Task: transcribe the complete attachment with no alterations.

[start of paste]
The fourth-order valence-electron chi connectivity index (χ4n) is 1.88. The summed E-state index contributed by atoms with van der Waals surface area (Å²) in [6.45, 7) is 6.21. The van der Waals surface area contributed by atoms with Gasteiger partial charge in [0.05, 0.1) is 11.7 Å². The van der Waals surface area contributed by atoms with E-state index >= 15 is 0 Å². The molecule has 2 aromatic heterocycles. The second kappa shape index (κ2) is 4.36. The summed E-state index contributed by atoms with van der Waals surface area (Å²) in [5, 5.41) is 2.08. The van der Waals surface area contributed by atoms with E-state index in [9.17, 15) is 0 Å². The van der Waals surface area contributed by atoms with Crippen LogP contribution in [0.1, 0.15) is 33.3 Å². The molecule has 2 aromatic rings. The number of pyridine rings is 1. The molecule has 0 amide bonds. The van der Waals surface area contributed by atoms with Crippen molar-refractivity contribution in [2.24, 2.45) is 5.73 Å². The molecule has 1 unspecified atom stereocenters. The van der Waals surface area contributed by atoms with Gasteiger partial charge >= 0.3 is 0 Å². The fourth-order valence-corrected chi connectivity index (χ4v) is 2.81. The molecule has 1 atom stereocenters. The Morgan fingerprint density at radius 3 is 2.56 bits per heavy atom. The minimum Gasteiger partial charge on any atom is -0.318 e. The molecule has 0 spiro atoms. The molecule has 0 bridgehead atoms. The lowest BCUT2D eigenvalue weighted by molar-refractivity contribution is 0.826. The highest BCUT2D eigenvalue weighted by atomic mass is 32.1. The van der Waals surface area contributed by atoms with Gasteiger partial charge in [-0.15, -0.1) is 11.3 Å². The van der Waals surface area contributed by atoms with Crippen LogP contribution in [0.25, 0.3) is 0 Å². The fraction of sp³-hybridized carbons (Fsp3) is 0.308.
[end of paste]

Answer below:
The fourth-order valence-electron chi connectivity index (χ4n) is 1.88. The summed E-state index contributed by atoms with van der Waals surface area (Å²) in [6.45, 7) is 6.21. The van der Waals surface area contributed by atoms with Gasteiger partial charge in [0.05, 0.1) is 11.7 Å². The van der Waals surface area contributed by atoms with E-state index >= 15 is 0 Å². The molecule has 2 aromatic heterocycles. The second kappa shape index (κ2) is 4.36. The summed E-state index contributed by atoms with van der Waals surface area (Å²) in [5, 5.41) is 2.08. The van der Waals surface area contributed by atoms with E-state index in [9.17, 15) is 0 Å². The van der Waals surface area contributed by atoms with Crippen LogP contribution in [0.1, 0.15) is 33.3 Å². The molecule has 2 aromatic rings. The number of pyridine rings is 1. The molecule has 0 amide bonds. The van der Waals surface area contributed by atoms with Crippen molar-refractivity contribution in [2.24, 2.45) is 5.73 Å². The molecule has 1 unspecified atom stereocenters. The van der Waals surface area contributed by atoms with Gasteiger partial charge >= 0.3 is 0 Å². The fourth-order valence-corrected chi connectivity index (χ4v) is 2.81. The molecule has 1 atom stereocenters. The Morgan fingerprint density at radius 3 is 2.56 bits per heavy atom. The minimum Gasteiger partial charge on any atom is -0.318 e. The molecule has 0 spiro atoms. The molecule has 0 bridgehead atoms. The lowest BCUT2D eigenvalue weighted by molar-refractivity contribution is 0.826. The highest BCUT2D eigenvalue weighted by atomic mass is 32.1. The van der Waals surface area contributed by atoms with Gasteiger partial charge in [-0.15, -0.1) is 11.3 Å². The van der Waals surface area contributed by atoms with Crippen LogP contribution in [0.25, 0.3) is 0 Å². The fraction of sp³-hybridized carbons (Fsp3) is 0.308.